Miniature Bull Terrier
Height: 10 - 14 inches.
Weight: 24 - 33 lbs.
Life Span: 12 -13 years.
Litter Size: 1 - 9 puppies. Average is 5 puppies.
Country of Origin: Great Britain
Watch-dog: Very High. Miniature Bull Terriers are very alert and protective.
Guard-dog: Medium. Although protective and sometimes possessive, they are not the biggest defensive dog.
Description: A replica of the Bull Terrier, the Miniature Bull Terrier shares the same breed standards except for the height. They are strongly built, symmetrical and active, with a keen, determined and intelligent expression. They have thick muscular bodies, despite their small stature. Miniature Bull Terriers are full of fire, having a courageous, even temperament. Mini Bulls are comical, lively, playful and mischievous dogs who may be small, but are not a lap dog. This breed has the distinctive mark of a muzzle without a stop. It has the typical Romanesque face. Mini Bull Terriers are active and tenacious. They can be fearless, but reserved when it comes to other dogs instigating a fight. Bull Terriers have been known to avoid fights when they are not the one picking it. They are not guard dogs, but they are scrappy fighters. They love to be with their family, and are a polite breed. The Miniature Bull Terrier has all of the spunk and tenacity of the larger Bull Terrier, just in a smaller package.
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Other Names: English Bull Terrier, Miniature English Bull Terrier, Mini Bullies, Mini Bulls
Colors: White, white with another color or completely colored. They can be any dog color, including brindle, red, black, fawn or even tricolor. Blue and liver colors are undesirable in the show ring.
Coat: Short, dense, and flat, with a fine gloss.
Temperament: Miniature Bull Terriers are fearless and determined. They love to be companions, and thrive off of family. They are stubborn, courageous, playful and energetic. Mini Bullies are clownish, humorous and fun loving. They can be protective and willful, and do not obey orders consistently. They are difficult to train, and males usually do not get along with other males, although any other combination is fine. They love to play in family rough-housing and enjoy the company of their owners, and should not be left alone for hours.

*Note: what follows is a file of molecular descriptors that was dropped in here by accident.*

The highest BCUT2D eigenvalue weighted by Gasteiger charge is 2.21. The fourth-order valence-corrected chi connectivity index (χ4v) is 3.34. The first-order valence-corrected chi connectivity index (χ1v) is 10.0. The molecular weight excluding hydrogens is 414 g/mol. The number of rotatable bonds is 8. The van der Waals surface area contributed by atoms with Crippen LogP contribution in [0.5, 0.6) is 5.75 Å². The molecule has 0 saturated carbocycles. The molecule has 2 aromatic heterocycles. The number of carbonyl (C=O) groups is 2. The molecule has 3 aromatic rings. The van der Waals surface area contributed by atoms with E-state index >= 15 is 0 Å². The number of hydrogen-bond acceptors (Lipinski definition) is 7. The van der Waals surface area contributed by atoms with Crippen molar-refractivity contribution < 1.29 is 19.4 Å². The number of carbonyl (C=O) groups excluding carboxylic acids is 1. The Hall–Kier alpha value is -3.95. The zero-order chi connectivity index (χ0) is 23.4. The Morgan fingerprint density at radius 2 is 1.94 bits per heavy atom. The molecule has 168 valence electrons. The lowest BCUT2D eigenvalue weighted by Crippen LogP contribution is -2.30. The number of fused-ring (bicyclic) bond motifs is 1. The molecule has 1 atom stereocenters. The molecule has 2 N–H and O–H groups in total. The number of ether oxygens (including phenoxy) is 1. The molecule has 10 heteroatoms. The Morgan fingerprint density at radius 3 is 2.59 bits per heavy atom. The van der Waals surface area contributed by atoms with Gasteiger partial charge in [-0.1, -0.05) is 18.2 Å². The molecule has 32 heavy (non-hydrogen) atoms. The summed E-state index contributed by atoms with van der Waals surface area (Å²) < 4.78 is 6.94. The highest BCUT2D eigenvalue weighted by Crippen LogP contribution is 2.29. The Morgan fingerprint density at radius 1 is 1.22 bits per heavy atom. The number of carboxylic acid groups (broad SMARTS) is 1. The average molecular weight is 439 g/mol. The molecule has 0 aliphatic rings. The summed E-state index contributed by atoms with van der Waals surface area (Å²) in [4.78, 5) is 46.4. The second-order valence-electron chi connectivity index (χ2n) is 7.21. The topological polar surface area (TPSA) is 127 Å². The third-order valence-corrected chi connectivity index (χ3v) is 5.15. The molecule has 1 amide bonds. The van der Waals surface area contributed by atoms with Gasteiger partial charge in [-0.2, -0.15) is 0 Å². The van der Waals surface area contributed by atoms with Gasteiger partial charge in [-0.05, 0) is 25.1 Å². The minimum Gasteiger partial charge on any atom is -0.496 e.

With Children: Yes, generally good with children, but children should be warned not to tease them.
With Pets: Accepts most other pets, but needs to be socialized to cats. Males are aggressive with other males, but this breed will get along if the combination is male/female or female/female, as long as it is not male/male.
Special Skills: Family pet.
Care and Training: Grooming is easy, minimal grooming is necessary for Miniature Bull Terriers. Brush with a firm bristle brush, bathe or dry shampoo when necessary. Bull Terriers need plenty of exercise, and should be kept on a leash. Training should begin early as they require firm and precise, but not overbearing handling.
Learning Rate: Low. Obedience - Low. Problem Solving - Low. This breed is mostly brawn.
Special Needs: Attention, socialization, supervision around water and training.
Living Environment: Apartment living is fine as long as sufficient exercise is given to the Miniature Bull Terrier. Owners must desire an aggressive, active breed.
Health Issues: Zinc deficiency and deafness.
History: The Miniature Bull Terrier is a direct descendant from the Bull Terrier and they share the same history. Bull Terriers were crossed with the old English Bulldog and English White Terrier (now extinct) in the early 19th century. James Hinks, from Birmingham in Great Britain, originally developed the breed between the 1830s and the 1860s. They are also most certainly mixed with Dalmatian, and are thought to have converged with the Spanish Pointer, Greyhounds and Whippets. White being Hinks' favorite color for the breed, the dogs were originally all white. The characteristics chosen from this mixing of the breeds was the egg shape of the head, the white color, and the small triangular eyes. Along with these preferred attributes came frequent deafness, heart disease and skin problems. At this time they were a lighter more agile dog who was used to bait bulls, dog fighting and to tackle vermin. Color was only added later on in the 1900s when crosses were made with the Staffordshire Bull Terrier. Added as an AKC variety of Bull Terrier, the coloreds were not originally well-received, but soon found their place. The white Bullies were nicknamed the "white Cavalier" because of their ability to discern pit fighting from confrontations outside of work. Some Bull Terriers were known to avoid a fight when they weren't in the pit, and were bred for the ability of not provoking a fight. Bull Terriers were prized for their courage, agility and tenacity. They were rated as the third most suitable breed in wartime achievements by Colonel James Y. Baldwin, Commander of the War Dogs Training Establishment. Originally, the ears had to be cropped, but since 1895 when cropping was outlawed in Britain the breed has since been fixed to have naturally cropped ears. At one time the smallest white bull terriers were called Coverwood Terriers. Sometime during the 1900s the Miniature Bull Terrier was bred from the smallest of Bull Terriers. At first, the distinction was set on the weight of the breed, this sometimes being no different between the two. This caused a number of Mini Bulls to be bred down so small they looked like Chihuahuas. Because of this, in the 1970s, the breeds' distinctions were set at height, making a Mini Bull to be under fourteen inches, and normally are no less than ten inches. Sometimes a defender and sometimes a clown, this uniquely shaped breed has since become a popular sight among Americans.
First Registered by the AKC: 1991
AKC Group: Terrier Group
Registries: AKC, ANKC, CKC, FCI (Group 3), KC(GB), KC(UK), NZKC, UKC